Release Date: October 3, 2008
BUFFALO, N.Y. – University at Buffalo Law School Professor James A. Gardner today cautioned against giving too much importance to charges of voter fraud in American elections and supposed incompetence in administering elections. The process in the overwhelming majority of elections, he says, is working well.
"We have to be careful about political propaganda being spread about how voter fraud, and to a lesser extent incompetence in the administration of elections, threatens democracy," says Gardner, an authority on election and constitutional law, and the UB Law School's vice dean for academic affairs.
"This simply is not true," says Gardner. "There are more than 500,000 elected officials in the U.S. Virtually every one of these elections comes off without a hitch. The news media have a tendency to focus exclusively on the extremely rare but dramatic cases in which the outcome of a very close race is put in doubt by a very small number of possibly tainted ballots or a malfunction of voting technology or human error in the administration of elections.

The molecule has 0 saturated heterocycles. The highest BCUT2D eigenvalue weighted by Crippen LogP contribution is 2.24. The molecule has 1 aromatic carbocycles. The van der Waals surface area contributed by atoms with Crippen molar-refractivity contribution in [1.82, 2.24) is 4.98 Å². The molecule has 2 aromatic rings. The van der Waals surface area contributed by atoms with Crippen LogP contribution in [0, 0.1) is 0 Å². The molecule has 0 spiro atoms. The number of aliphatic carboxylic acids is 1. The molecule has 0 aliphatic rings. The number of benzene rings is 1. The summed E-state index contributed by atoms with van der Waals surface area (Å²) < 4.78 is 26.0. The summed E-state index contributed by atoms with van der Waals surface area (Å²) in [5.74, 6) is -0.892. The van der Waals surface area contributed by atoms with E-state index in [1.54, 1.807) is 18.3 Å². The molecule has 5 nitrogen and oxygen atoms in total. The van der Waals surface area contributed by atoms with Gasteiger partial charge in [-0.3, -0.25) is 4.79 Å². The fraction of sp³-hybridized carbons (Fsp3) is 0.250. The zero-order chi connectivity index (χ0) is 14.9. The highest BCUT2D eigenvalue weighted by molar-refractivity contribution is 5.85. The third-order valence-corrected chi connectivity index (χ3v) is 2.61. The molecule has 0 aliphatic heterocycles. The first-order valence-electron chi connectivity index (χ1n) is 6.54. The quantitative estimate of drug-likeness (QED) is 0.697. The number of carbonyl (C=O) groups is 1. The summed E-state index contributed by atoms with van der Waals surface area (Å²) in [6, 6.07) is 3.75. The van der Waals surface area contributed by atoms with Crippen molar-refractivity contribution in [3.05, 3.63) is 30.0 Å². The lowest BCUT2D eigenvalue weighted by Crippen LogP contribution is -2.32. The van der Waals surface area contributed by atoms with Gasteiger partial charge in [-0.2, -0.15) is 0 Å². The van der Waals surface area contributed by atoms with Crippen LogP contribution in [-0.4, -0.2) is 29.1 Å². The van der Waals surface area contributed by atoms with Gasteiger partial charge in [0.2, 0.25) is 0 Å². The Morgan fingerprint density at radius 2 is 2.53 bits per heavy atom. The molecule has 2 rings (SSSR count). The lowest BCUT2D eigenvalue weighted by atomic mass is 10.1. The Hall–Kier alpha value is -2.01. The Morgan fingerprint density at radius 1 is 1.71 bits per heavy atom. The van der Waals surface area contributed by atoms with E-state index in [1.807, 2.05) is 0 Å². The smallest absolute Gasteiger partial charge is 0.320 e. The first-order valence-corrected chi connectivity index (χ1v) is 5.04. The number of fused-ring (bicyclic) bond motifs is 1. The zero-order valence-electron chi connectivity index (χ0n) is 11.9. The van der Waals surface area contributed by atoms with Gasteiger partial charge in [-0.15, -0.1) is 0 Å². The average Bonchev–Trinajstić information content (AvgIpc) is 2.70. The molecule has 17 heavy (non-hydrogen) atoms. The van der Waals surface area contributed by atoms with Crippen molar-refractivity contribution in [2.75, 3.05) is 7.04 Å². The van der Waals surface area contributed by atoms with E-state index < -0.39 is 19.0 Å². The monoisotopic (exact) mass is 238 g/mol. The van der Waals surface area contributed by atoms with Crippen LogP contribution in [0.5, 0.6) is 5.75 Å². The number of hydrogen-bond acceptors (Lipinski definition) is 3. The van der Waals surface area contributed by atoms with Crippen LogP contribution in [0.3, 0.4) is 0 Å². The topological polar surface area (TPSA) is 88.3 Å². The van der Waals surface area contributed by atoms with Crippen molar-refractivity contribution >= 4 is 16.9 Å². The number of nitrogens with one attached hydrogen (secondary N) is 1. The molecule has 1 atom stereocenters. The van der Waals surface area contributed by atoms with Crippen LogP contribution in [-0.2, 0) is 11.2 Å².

"These are very rare exceptions to the rule."
Gardner says another common false impression is that elections in the U.S. are always close, and that the smallest errors or the occasional fraudulent ballot among thousands have the potential to destroy democratic self-government.
"That's not the case," says Gardner. "In fact, the overwhelming majority of elections in the U.S. are so lopsided that no amount of error or fraud could change the result, and many, many elections are completely uncontested. Uncontested and lopsided elections may be a sign of something wrong with the system, but it has nothing to do with the administration of elections."
Gardner, who is the Joseph W. Belluck and Laura L. Aswad Professor of Civil Justice and who has been frequently quoted by local and national media on election issuessaid election law and procedure still merit close scrutiny. For example, a recent Supreme Court decision upholding voter ID requirements in Indiana provides legal support for the aggressive use of anti-fraud measures, even though voter fraud was "essentially a non-existent problem."
"This raises the specter, as it did during the last election cycle," Gardner says, "of Republicans invoking anti-fraud measures improperly to suppress legitimate voting, often by the elderly, blacks, the poor and other groups that might have a tendency to lean Democratic."
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